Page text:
Glacier Dog Sledding in Alaska is an adventure you didn’t know you needed on your bucket list.
I think it was possibly the most adventurous day of my life. The morning was spent on Auke Bay on a whale watching tour, followed by lunch at Tracy’s King Crab Shack, Juneau’s most popular and iconic restaurant for king crab legs bigger than anyone’s head.
To most people, that would probably be adventurous enough. Instead I found myself sitting at the Juneau International Airport waiting to board a bright yellow helicopter that was about to carry us over the glaciers and transport us into a dog sledding camp.
The whole Glacier Dog Sledding experience is basically three adventures in one. The scenic helicopter ride, a kennel tour and puppy meeting (more on that in a bit) and the dog sledding. It’s about 90 minutes that will change your life.
I spent a week at a conference in Juneau with my fellow writer and friend Lisa from Taste Cook Sip. It was our last day in Alaska and we wanted to get in all the sightseeing we could.
The adventure begins with a fitting for our boots followed by a ten minute safety video. Then we were sent outside to wait our turn to board a helicopter to the world famous Herbert Glacier Dog Sledding Camp.
The staff at Coastal Helicopters assigns you to where you will sit on the ‘copter as they have to establish weights and balances, and I was placed in the very front, next to the pilot. While helicopters are not really my thing, the ride was very smooth and the views of the Mendenhall Glacier Valley were spectacular.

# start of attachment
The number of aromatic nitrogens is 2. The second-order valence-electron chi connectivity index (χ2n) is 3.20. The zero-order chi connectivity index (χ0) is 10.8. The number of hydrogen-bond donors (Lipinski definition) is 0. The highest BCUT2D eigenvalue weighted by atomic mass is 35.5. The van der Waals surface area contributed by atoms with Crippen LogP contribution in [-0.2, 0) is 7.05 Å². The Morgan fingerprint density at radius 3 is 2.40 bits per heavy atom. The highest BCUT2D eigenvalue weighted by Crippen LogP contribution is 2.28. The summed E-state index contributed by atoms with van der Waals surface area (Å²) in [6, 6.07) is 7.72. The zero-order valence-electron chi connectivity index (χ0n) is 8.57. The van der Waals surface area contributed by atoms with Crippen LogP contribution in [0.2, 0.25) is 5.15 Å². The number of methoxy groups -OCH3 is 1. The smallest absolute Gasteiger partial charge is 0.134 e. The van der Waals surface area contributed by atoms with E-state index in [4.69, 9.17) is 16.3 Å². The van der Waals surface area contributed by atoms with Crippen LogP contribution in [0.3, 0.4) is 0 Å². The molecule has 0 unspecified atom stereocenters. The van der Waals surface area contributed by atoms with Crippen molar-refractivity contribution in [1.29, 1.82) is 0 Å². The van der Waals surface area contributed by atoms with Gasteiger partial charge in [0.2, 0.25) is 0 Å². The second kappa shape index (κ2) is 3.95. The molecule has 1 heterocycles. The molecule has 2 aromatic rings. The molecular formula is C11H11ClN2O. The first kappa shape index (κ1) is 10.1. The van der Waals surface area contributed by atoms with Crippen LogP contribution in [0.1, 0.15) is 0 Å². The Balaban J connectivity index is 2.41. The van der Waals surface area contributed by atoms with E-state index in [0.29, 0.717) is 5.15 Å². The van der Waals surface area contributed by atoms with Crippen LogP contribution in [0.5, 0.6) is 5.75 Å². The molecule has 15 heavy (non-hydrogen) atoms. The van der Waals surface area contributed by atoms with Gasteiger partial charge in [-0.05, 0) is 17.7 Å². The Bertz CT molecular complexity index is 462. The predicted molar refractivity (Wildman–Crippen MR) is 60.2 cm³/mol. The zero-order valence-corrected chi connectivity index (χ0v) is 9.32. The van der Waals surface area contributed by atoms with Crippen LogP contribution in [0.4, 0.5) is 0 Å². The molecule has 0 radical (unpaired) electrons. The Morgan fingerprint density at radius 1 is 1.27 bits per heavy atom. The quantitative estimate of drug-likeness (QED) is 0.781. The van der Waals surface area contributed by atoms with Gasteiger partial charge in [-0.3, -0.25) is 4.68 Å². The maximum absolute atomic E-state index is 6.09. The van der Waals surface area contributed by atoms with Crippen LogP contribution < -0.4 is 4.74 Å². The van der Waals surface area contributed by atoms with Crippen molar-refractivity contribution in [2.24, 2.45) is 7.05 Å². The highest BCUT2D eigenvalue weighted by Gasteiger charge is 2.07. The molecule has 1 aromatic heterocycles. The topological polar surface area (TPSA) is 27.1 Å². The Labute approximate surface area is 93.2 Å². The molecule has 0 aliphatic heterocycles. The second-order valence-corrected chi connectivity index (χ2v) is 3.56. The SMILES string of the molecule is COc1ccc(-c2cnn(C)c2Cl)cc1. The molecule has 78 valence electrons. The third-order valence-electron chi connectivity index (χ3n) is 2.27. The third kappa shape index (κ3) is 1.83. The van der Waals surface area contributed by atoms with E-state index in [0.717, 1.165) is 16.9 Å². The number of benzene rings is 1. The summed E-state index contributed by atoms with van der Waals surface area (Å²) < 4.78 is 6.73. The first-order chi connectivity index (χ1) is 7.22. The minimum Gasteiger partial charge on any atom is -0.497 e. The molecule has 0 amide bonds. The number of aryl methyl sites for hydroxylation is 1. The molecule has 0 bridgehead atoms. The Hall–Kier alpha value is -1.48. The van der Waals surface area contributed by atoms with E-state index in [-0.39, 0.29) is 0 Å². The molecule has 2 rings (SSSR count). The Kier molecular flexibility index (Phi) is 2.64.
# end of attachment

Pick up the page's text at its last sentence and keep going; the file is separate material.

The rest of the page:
The Herbert Glacier Dog Sledding Camp is home to approximately 150 Alaskan huskies along with a handful of mushers, most of who participate in the annual Ititarod Trail Dog Sled Race, a world famous event that stretches over 900 miles from Anchorage to Nome, Alaska.
Despite the fact that my visit was in June, it was snowy and a mere 35°F atop Herbert Glacier. It’s pretty incredible the difference between summer in Juneau and wintery conditions just a 10-minute helicopter ride away.
The sleds are outfitted with 10-12 dogs and these dogs were ready to go. They just wanted to run. Our group of four were seated on the sleds and assigned to a musher, our guide who is also the trainer of the dogs. We were able to rotate spots on the sleds so I started in the front, and at the end of the tour finished in the last spot.
My pictures just cannot do this experience justice. To be dog sledding on top of a wide open icefield atop a glacier is an experience I never thought I needed to have.
I enjoyed sitting in the back sled and watching the musher control the dogs. It was fascinating to see.
We had plenty of time during our tour to meet the dogs as well. They were incredibly friendly, but after too much downtime, they were ready to get sledding again so after we switched positions on the sled we were off again.
The actual dog sledding experience was about 60 minutes, while the helicopter ride was about 30 minutes.
We had an opportunity to visit with the husky pups before boarding our helicopter back into Juneau.
Again, half the experience is the seeing the views from the helicopter. Especially fun when came around the mountain, left the snow behind and spotted the Juneau airfield strip.
Things I recommend you bring for the tour:
- a camera with an extra battery (or block charger if using your phone) You will want to take lots of photos and videos.
- an extra layer or two (it’s cold)
- a hat (to keep your ears warm when you are traveling on the sled)
- and don’t forget to apply the sunscreen!
Check out these other Juneau adventures:
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